• A Gorn (or a Gorn vs. Kirk diorama by those famous outcroppings), Gul Dukat, a Jem’ Hadar, or a Borg drone.
  • A view from a runabout or the Defiant bridge with the Bajoran Wormhole on the viewscreen. Lights and sound are mandatory.
  • A diorama depicting the fight on the Narada’s drilling platform where Kirk and Sulu face off against the Romulans from 2009’s Trek.
  • Some kind of diorama featuring the Klingons during one of their ceremonies, there are many to choose from.
  • The first meeting between humans and Vulcans from Star Trek: First Contact.

Jose Soto

‘Tis The Week For Trailers!

As this year winds to a close and the anticipation rises for next year’s film offerings one thing to whet our collective appetites are the trailers. This week it seems as if Hollywood as decided to send some gifts to us fans by releasing trailers for some of the most anticipated flicks for 2012.

Moviegoers who watch The Adventures of Tintin on Wednesday will be able to see a trailer for Peter Jackson’s The Hobbit: An Unexpected Journey, which will be enough to fill the seats the same way those Star Wars: Episode I trailers filled then emptied movie houses once those trailers ended. In the same fantasy genre, there is another new trailer for Wrath Of The Titans the followup to Clash Of The Titans.

Released this week exclusively on iTunes and certain to be embedded soon is the official trailer for The Dark Knight Rises, and it looks just as badassery as the previous Batman film.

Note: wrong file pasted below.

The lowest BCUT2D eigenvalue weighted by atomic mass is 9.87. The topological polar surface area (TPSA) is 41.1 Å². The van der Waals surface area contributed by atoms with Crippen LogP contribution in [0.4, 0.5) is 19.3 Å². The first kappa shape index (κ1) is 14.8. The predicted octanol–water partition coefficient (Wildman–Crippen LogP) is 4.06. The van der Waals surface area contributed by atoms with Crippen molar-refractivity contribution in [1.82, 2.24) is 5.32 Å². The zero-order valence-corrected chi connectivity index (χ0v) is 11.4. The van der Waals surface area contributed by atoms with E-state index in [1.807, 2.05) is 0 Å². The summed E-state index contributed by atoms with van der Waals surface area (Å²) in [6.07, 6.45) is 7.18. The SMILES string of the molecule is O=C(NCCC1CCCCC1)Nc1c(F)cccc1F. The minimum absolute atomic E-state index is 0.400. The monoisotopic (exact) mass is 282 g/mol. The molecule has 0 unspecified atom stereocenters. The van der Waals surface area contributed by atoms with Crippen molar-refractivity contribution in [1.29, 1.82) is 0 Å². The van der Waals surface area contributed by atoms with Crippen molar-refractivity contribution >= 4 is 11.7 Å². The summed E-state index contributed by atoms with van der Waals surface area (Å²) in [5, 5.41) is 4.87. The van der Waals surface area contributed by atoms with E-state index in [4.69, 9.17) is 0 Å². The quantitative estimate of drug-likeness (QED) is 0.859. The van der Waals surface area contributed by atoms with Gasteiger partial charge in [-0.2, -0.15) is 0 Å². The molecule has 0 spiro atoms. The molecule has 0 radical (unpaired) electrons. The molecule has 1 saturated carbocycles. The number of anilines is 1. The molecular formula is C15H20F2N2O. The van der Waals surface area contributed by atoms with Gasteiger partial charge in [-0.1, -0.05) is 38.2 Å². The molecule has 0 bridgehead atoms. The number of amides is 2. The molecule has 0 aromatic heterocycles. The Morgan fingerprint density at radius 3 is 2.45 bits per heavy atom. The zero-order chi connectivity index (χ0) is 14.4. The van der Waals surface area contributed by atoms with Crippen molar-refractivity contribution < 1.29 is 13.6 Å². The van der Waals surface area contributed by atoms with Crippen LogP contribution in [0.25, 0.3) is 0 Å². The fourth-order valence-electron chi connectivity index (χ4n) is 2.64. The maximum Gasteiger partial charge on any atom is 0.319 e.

In addition to a new German trailer for The Avengers, a trailer was released today for another trailer due in three days: Ridley Scott’s supposed Alien prequel Prometheus. (Technically it isn’t a prequel since Ridley Scott just confirmed the Xenomorphs don’t appear in this film but it supposedly takes place in the same universe.) It sounds absurd, a trailer for a trailer, but after such a long wait and with so little to go on, it’s a terrific appetizer for the main course! And it’s really great hearing that eerie Alien music last heard waaaay back in 1979 during previews for the first Alien.

Waldermann Rivera

UPDATE: Well, here it is, the official trailer for Prometheus, and it’s pretty obvious that it’s a prequel to Alien. Frankly, the countdown teasers for this has been worth the wait!

Digital Comics Rising

It’s pretty obvious that the world of digital comics is expanding at a phenomenal rate. As tablets and smartphones become more commonplace it won’t be too long before the number of readers of digital comics could eclipse that of regular paper comics.